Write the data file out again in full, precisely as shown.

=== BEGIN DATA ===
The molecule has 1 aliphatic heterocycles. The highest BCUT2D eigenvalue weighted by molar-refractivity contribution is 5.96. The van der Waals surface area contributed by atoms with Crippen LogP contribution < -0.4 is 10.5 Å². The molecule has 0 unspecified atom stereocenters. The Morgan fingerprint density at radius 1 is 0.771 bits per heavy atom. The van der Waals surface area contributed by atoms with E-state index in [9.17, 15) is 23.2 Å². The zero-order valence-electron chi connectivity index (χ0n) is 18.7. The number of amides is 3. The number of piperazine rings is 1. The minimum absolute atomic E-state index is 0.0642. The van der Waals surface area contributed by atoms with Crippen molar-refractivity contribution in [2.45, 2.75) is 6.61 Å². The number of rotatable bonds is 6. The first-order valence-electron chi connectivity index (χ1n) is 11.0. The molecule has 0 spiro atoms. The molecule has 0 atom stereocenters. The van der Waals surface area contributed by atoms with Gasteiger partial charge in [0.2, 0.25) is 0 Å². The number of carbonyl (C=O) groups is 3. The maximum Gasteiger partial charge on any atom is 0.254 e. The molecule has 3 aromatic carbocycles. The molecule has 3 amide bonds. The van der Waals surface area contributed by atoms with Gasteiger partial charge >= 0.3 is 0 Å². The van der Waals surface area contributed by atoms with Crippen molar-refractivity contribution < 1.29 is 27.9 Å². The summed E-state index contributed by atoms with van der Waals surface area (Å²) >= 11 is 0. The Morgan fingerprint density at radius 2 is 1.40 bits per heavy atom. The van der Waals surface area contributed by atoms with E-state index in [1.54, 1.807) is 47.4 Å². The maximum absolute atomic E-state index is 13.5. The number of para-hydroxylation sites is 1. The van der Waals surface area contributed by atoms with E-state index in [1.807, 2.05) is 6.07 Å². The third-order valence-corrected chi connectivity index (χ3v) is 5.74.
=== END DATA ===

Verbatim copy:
The molecule has 1 aliphatic heterocycles. The highest BCUT2D eigenvalue weighted by molar-refractivity contribution is 5.96. The van der Waals surface area contributed by atoms with Crippen LogP contribution < -0.4 is 10.5 Å². The molecule has 0 unspecified atom stereocenters. The Morgan fingerprint density at radius 1 is 0.771 bits per heavy atom. The van der Waals surface area contributed by atoms with E-state index in [9.17, 15) is 23.2 Å². The zero-order valence-electron chi connectivity index (χ0n) is 18.7. The number of amides is 3. The number of piperazine rings is 1. The minimum absolute atomic E-state index is 0.0642. The van der Waals surface area contributed by atoms with Crippen molar-refractivity contribution in [2.45, 2.75) is 6.61 Å². The number of rotatable bonds is 6. The first-order valence-electron chi connectivity index (χ1n) is 11.0. The molecule has 0 spiro atoms. The molecule has 0 atom stereocenters. The van der Waals surface area contributed by atoms with Gasteiger partial charge in [0.2, 0.25) is 0 Å². The number of carbonyl (C=O) groups is 3. The maximum Gasteiger partial charge on any atom is 0.254 e. The molecule has 3 aromatic carbocycles. The molecule has 3 amide bonds. The van der Waals surface area contributed by atoms with Gasteiger partial charge >= 0.3 is 0 Å². The van der Waals surface area contributed by atoms with Crippen molar-refractivity contribution < 1.29 is 27.9 Å². The summed E-state index contributed by atoms with van der Waals surface area (Å²) >= 11 is 0. The Morgan fingerprint density at radius 2 is 1.40 bits per heavy atom. The van der Waals surface area contributed by atoms with E-state index in [1.54, 1.807) is 47.4 Å². The maximum absolute atomic E-state index is 13.5. The number of para-hydroxylation sites is 1. The van der Waals surface area contributed by atoms with E-state index in [1.807, 2.05) is 6.07 Å². The third-order valence-corrected chi connectivity index (χ3v) is 5.74.